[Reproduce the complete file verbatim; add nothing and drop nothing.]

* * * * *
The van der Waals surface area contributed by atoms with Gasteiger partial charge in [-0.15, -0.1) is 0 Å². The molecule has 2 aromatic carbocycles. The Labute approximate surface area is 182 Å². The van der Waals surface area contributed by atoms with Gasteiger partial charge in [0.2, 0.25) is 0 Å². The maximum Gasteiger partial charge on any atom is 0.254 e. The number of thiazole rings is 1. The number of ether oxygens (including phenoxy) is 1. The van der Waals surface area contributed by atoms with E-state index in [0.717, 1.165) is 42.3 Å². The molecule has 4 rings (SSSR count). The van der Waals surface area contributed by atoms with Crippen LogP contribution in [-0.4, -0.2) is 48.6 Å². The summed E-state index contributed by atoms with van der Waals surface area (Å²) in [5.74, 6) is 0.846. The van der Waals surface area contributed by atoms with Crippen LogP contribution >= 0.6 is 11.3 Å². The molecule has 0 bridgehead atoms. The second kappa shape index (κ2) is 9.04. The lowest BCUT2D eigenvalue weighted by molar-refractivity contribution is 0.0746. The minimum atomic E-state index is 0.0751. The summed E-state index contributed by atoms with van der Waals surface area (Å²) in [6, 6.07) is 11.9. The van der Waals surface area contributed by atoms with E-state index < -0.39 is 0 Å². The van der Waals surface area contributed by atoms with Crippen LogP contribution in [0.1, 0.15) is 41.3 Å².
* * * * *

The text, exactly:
The van der Waals surface area contributed by atoms with Gasteiger partial charge in [-0.15, -0.1) is 0 Å². The molecule has 2 aromatic carbocycles. The Labute approximate surface area is 182 Å². The van der Waals surface area contributed by atoms with Gasteiger partial charge in [0.2, 0.25) is 0 Å². The maximum Gasteiger partial charge on any atom is 0.254 e. The number of thiazole rings is 1. The number of ether oxygens (including phenoxy) is 1. The van der Waals surface area contributed by atoms with E-state index in [0.717, 1.165) is 42.3 Å². The molecule has 4 rings (SSSR count). The van der Waals surface area contributed by atoms with Crippen LogP contribution in [-0.4, -0.2) is 48.6 Å². The summed E-state index contributed by atoms with van der Waals surface area (Å²) in [5.74, 6) is 0.846. The van der Waals surface area contributed by atoms with Crippen LogP contribution >= 0.6 is 11.3 Å². The molecule has 0 bridgehead atoms. The second kappa shape index (κ2) is 9.04. The lowest BCUT2D eigenvalue weighted by molar-refractivity contribution is 0.0746. The minimum atomic E-state index is 0.0751. The summed E-state index contributed by atoms with van der Waals surface area (Å²) in [6, 6.07) is 11.9. The van der Waals surface area contributed by atoms with E-state index < -0.39 is 0 Å². The van der Waals surface area contributed by atoms with Crippen LogP contribution in [0.1, 0.15) is 41.3 Å².